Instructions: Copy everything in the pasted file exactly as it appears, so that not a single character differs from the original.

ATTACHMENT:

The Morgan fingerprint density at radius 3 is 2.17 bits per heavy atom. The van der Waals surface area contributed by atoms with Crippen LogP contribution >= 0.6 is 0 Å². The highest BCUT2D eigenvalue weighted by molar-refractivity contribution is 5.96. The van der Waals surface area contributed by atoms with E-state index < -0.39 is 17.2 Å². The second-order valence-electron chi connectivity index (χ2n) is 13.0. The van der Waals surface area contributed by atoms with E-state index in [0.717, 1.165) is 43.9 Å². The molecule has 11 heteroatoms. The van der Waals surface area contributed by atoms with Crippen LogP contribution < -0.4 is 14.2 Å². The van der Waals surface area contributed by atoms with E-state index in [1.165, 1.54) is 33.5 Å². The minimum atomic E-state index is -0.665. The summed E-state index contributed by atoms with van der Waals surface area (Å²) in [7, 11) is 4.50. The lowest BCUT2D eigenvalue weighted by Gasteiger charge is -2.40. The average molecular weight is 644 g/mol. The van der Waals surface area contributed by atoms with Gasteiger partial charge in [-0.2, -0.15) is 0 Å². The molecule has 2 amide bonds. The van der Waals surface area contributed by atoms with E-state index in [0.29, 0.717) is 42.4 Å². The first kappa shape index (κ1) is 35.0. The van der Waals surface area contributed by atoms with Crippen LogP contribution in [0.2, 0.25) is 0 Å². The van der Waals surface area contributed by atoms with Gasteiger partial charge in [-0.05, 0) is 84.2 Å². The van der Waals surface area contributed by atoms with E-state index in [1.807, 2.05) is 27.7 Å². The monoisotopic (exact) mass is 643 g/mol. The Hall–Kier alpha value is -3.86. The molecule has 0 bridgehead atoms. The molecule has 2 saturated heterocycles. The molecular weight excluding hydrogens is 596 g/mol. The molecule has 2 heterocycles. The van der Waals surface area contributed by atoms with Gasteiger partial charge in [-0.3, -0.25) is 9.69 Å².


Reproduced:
The Morgan fingerprint density at radius 3 is 2.17 bits per heavy atom. The van der Waals surface area contributed by atoms with Crippen LogP contribution >= 0.6 is 0 Å². The highest BCUT2D eigenvalue weighted by molar-refractivity contribution is 5.96. The van der Waals surface area contributed by atoms with E-state index < -0.39 is 17.2 Å². The second-order valence-electron chi connectivity index (χ2n) is 13.0. The van der Waals surface area contributed by atoms with E-state index in [0.717, 1.165) is 43.9 Å². The molecule has 11 heteroatoms. The van der Waals surface area contributed by atoms with Crippen LogP contribution < -0.4 is 14.2 Å². The van der Waals surface area contributed by atoms with E-state index in [1.165, 1.54) is 33.5 Å². The minimum atomic E-state index is -0.665. The summed E-state index contributed by atoms with van der Waals surface area (Å²) in [7, 11) is 4.50. The lowest BCUT2D eigenvalue weighted by Gasteiger charge is -2.40. The average molecular weight is 644 g/mol. The van der Waals surface area contributed by atoms with Gasteiger partial charge in [-0.2, -0.15) is 0 Å². The molecule has 2 amide bonds. The van der Waals surface area contributed by atoms with E-state index in [0.29, 0.717) is 42.4 Å². The first kappa shape index (κ1) is 35.0. The van der Waals surface area contributed by atoms with Crippen LogP contribution in [0.2, 0.25) is 0 Å². The van der Waals surface area contributed by atoms with Gasteiger partial charge in [-0.05, 0) is 84.2 Å². The van der Waals surface area contributed by atoms with E-state index in [1.807, 2.05) is 27.7 Å². The monoisotopic (exact) mass is 643 g/mol. The Hall–Kier alpha value is -3.86. The molecule has 0 bridgehead atoms. The molecule has 2 saturated heterocycles. The molecular weight excluding hydrogens is 596 g/mol. The molecule has 2 heterocycles. The van der Waals surface area contributed by atoms with Gasteiger partial charge in [-0.3, -0.25) is 9.69 Å².